It’s not outside of the realm of possibility. The Yankees have made the playoff almost every year for 18 years. The Braves did it year after year for ages. Until this season the Phillies had a nice run too.
But it just seems … wrong to say stuff like Thom Loverro of the Washington Examiner says here:
…if you’re into magic numbers, you might want to start the count for 2013, 2014 and beyond. Yes, the Nationals are annually going to be traveling down this road to playoff baseball … The Nationals are good, and they’re going to be better next year — and perhaps the year after that and beyond.
I’m not suggesting a jinx or anything. I don’t believe in those. It just seems like anyone, as a point of analysis, who starts from the proposition that a team is going to win in perpetuity, basing that assumption on the sure-fire maturation of various prospects while making no room for the possibility of injury or bad luck is going about things backwards.
The Nats are a decent bet to be good for several years. But it is a bet, and even if they have better odds than any one team in that division, I think “field” gets even better odds than the Nats.
Free agent outfielder/slugger J.D. Martinez is reportedly seeking an outfield gig, says Michael Silverman of the Boston Herald. According to Silverman’s sources, Martinez’s suitors have been informed that the veteran slugger would give preference to teams that can offer a corner outfield spot, rather than a DH-only role.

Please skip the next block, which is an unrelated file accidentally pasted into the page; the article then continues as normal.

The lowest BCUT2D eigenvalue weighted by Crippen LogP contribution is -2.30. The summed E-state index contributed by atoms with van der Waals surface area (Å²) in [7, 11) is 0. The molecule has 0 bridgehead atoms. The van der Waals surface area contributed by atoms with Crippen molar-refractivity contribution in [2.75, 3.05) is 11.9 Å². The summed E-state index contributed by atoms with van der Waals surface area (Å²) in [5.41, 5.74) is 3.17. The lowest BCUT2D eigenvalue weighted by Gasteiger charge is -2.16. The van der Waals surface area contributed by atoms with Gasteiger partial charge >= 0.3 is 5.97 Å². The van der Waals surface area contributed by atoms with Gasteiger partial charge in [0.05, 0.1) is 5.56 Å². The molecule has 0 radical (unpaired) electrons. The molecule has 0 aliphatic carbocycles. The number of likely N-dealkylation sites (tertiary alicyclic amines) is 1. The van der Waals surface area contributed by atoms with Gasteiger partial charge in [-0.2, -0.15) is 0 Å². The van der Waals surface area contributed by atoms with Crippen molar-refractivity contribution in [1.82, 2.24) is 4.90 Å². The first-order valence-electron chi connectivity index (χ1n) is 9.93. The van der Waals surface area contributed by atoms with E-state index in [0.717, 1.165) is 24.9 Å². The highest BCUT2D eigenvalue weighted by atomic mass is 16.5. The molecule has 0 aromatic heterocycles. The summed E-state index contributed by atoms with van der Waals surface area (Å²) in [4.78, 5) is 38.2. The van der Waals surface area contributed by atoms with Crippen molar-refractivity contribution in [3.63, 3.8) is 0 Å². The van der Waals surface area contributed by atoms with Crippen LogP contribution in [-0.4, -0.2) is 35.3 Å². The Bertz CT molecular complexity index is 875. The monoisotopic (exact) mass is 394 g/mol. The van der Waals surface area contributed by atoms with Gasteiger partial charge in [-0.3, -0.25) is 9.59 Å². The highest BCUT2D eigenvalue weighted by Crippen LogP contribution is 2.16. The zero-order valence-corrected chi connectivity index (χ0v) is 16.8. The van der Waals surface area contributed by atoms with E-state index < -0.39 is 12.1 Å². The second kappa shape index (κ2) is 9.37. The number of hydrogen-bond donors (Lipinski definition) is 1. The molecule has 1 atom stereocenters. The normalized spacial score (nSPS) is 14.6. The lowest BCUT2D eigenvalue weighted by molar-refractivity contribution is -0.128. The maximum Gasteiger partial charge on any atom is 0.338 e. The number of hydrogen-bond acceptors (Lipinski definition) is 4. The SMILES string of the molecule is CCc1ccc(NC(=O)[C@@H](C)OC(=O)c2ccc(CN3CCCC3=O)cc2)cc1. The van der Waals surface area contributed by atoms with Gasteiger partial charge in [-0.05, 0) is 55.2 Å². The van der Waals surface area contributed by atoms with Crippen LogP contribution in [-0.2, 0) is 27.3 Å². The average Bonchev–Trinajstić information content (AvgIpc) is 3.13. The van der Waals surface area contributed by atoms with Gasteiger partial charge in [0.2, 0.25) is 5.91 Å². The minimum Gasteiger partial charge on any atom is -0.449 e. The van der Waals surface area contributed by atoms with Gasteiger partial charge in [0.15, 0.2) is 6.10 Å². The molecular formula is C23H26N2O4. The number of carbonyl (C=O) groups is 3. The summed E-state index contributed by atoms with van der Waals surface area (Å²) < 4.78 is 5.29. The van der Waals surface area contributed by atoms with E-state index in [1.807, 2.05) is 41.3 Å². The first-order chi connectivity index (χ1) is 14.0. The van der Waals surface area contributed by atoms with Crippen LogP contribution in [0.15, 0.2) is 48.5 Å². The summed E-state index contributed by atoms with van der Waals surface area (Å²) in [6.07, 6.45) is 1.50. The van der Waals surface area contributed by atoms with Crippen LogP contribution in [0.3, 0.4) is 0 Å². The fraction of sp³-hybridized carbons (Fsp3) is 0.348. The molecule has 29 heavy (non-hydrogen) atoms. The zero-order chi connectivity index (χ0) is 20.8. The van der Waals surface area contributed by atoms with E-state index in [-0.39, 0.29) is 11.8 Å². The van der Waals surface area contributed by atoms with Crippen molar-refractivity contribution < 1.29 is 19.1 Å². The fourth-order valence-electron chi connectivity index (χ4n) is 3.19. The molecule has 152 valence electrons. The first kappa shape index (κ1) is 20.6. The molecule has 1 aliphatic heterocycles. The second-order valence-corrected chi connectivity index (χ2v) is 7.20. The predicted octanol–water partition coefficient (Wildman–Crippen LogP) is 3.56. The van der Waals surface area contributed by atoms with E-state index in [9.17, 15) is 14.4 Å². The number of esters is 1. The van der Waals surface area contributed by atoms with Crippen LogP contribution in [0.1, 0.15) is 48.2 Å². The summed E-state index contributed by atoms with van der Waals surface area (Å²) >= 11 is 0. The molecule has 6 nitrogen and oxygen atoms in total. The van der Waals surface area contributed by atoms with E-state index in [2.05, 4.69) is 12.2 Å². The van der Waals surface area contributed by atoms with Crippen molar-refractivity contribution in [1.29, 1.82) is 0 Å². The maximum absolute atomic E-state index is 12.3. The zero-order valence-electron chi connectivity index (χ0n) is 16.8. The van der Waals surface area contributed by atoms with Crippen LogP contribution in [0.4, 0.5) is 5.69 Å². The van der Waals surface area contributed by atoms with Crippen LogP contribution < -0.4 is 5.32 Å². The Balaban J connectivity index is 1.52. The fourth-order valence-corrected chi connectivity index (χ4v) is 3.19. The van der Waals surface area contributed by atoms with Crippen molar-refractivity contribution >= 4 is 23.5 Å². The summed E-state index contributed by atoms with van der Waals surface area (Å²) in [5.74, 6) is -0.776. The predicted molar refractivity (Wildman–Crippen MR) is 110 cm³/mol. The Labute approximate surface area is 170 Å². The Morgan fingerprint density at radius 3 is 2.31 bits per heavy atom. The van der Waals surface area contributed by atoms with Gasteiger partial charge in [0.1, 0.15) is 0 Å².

That could spell trouble for the Red Sox, who appear to be Martinez’s biggest suitors so far this offseason. Outfielders Mookie Betts and Andrew Benintendi are firmly established at the corners, and prior reports from club president Dave Dombrowski suggest that center fielder Jackie Bradley Jr. is not going anywhere anytime soon (thereby eliminating the possibility of reshuffling the outfield). The DH spot is still wide open for Martinez, who doesn’t seem to be totally closed off to the idea, but any full-time or part-time role on the field is likely off the table at this point.
Of course, the Red Sox aren’t the only ones pursuing Martinez’s services this winter. The 30-year-old slugger has been linked to both the Diamondbacks and Giants in weeks past, and while they have the roster flexibility to accommodate his preferences, they’ll need to clear another massive hurdle: the seven-year, $250 million contract he’s said to be seeking. Both clubs will need to get creative to make such a deal work. The Diamondbacks are rumored to be shopping right-hander Zack Greinke in an attempt to free up some room on their payroll for Martinez, while the Giants appear more inclined to scour the trade market for outfield help than shell out cash for another hefty contract in free agency.